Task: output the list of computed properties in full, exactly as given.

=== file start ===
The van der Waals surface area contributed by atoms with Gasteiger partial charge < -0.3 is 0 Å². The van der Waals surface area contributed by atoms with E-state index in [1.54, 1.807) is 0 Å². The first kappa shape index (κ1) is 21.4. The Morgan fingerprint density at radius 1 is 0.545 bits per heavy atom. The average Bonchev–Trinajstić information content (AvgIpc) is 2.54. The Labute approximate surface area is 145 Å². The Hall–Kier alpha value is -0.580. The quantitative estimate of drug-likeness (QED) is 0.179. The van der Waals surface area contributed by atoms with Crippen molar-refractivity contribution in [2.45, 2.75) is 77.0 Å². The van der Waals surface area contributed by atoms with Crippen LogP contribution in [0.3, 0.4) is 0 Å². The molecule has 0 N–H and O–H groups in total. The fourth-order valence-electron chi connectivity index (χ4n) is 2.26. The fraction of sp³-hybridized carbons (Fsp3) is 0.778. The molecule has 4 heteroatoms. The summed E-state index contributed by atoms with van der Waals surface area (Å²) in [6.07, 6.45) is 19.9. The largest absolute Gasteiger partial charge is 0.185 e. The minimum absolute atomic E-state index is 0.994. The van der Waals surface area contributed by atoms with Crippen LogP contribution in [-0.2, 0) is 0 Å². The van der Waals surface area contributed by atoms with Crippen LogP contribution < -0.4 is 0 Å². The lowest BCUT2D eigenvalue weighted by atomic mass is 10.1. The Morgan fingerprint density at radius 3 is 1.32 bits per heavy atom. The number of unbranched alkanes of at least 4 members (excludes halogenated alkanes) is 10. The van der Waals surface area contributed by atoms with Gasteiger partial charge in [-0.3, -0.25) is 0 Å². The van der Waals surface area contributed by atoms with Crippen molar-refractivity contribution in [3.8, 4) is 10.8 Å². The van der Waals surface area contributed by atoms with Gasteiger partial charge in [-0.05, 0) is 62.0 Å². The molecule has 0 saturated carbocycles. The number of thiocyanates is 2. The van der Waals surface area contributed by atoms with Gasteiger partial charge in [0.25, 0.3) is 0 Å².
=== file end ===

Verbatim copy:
The van der Waals surface area contributed by atoms with Gasteiger partial charge < -0.3 is 0 Å². The van der Waals surface area contributed by atoms with E-state index in [1.54, 1.807) is 0 Å². The first kappa shape index (κ1) is 21.4. The Morgan fingerprint density at radius 1 is 0.545 bits per heavy atom. The average Bonchev–Trinajstić information content (AvgIpc) is 2.54. The Labute approximate surface area is 145 Å². The Hall–Kier alpha value is -0.580. The quantitative estimate of drug-likeness (QED) is 0.179. The van der Waals surface area contributed by atoms with Crippen molar-refractivity contribution in [2.45, 2.75) is 77.0 Å². The van der Waals surface area contributed by atoms with Crippen LogP contribution in [0.3, 0.4) is 0 Å². The molecule has 0 N–H and O–H groups in total. The fourth-order valence-electron chi connectivity index (χ4n) is 2.26. The fraction of sp³-hybridized carbons (Fsp3) is 0.778. The molecule has 4 heteroatoms. The summed E-state index contributed by atoms with van der Waals surface area (Å²) in [6.07, 6.45) is 19.9. The largest absolute Gasteiger partial charge is 0.185 e. The minimum absolute atomic E-state index is 0.994. The van der Waals surface area contributed by atoms with Crippen LogP contribution in [-0.2, 0) is 0 Å². The van der Waals surface area contributed by atoms with Crippen LogP contribution < -0.4 is 0 Å². The lowest BCUT2D eigenvalue weighted by atomic mass is 10.1. The Morgan fingerprint density at radius 3 is 1.32 bits per heavy atom. The number of unbranched alkanes of at least 4 members (excludes halogenated alkanes) is 10. The van der Waals surface area contributed by atoms with Gasteiger partial charge in [-0.3, -0.25) is 0 Å². The van der Waals surface area contributed by atoms with Crippen molar-refractivity contribution in [3.8, 4) is 10.8 Å². The van der Waals surface area contributed by atoms with Gasteiger partial charge in [-0.05, 0) is 62.0 Å². The molecule has 0 saturated carbocycles. The number of thiocyanates is 2. The van der Waals surface area contributed by atoms with Gasteiger partial charge in [0.25, 0.3) is 0 Å².